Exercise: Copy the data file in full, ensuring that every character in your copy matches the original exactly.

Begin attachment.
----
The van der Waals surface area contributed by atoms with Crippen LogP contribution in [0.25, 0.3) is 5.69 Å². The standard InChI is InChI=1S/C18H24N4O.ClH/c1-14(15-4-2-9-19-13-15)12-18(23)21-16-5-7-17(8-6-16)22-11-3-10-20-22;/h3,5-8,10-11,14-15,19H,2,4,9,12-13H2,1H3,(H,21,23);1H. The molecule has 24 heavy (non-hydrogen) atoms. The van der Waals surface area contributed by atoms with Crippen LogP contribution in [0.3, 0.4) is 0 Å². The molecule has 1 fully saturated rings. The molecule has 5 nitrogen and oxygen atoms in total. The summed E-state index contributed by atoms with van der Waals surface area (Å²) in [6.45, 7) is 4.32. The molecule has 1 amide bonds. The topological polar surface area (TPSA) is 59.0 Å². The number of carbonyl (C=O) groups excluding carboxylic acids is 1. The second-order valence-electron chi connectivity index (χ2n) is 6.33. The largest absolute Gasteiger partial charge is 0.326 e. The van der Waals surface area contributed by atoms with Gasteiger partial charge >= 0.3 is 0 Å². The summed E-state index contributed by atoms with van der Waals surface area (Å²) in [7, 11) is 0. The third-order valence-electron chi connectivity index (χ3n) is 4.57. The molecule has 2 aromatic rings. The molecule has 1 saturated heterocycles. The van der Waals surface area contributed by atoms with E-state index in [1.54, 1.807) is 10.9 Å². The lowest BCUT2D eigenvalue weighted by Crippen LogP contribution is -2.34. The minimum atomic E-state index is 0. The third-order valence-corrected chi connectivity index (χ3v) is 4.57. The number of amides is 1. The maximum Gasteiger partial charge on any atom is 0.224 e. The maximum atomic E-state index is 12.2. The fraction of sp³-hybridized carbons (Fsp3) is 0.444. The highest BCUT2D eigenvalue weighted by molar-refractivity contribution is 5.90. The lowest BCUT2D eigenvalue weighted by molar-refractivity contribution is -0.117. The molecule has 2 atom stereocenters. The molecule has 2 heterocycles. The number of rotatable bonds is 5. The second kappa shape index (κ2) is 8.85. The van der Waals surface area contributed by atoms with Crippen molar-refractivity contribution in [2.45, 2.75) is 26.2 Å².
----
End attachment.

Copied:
The van der Waals surface area contributed by atoms with Crippen LogP contribution in [0.25, 0.3) is 5.69 Å². The standard InChI is InChI=1S/C18H24N4O.ClH/c1-14(15-4-2-9-19-13-15)12-18(23)21-16-5-7-17(8-6-16)22-11-3-10-20-22;/h3,5-8,10-11,14-15,19H,2,4,9,12-13H2,1H3,(H,21,23);1H. The molecule has 24 heavy (non-hydrogen) atoms. The van der Waals surface area contributed by atoms with Crippen LogP contribution in [0.3, 0.4) is 0 Å². The molecule has 1 fully saturated rings. The molecule has 5 nitrogen and oxygen atoms in total. The summed E-state index contributed by atoms with van der Waals surface area (Å²) in [6.45, 7) is 4.32. The molecule has 1 amide bonds. The topological polar surface area (TPSA) is 59.0 Å². The number of carbonyl (C=O) groups excluding carboxylic acids is 1. The second-order valence-electron chi connectivity index (χ2n) is 6.33. The largest absolute Gasteiger partial charge is 0.326 e. The van der Waals surface area contributed by atoms with Gasteiger partial charge >= 0.3 is 0 Å². The summed E-state index contributed by atoms with van der Waals surface area (Å²) in [7, 11) is 0. The third-order valence-electron chi connectivity index (χ3n) is 4.57. The molecule has 2 aromatic rings. The molecule has 1 saturated heterocycles. The van der Waals surface area contributed by atoms with E-state index in [1.54, 1.807) is 10.9 Å². The lowest BCUT2D eigenvalue weighted by Crippen LogP contribution is -2.34. The minimum atomic E-state index is 0. The third-order valence-corrected chi connectivity index (χ3v) is 4.57. The number of amides is 1. The maximum Gasteiger partial charge on any atom is 0.224 e. The maximum atomic E-state index is 12.2. The fraction of sp³-hybridized carbons (Fsp3) is 0.444. The highest BCUT2D eigenvalue weighted by molar-refractivity contribution is 5.90. The lowest BCUT2D eigenvalue weighted by molar-refractivity contribution is -0.117. The molecule has 2 atom stereocenters. The molecule has 2 heterocycles. The number of rotatable bonds is 5. The second kappa shape index (κ2) is 8.85. The van der Waals surface area contributed by atoms with Crippen molar-refractivity contribution in [2.45, 2.75) is 26.2 Å².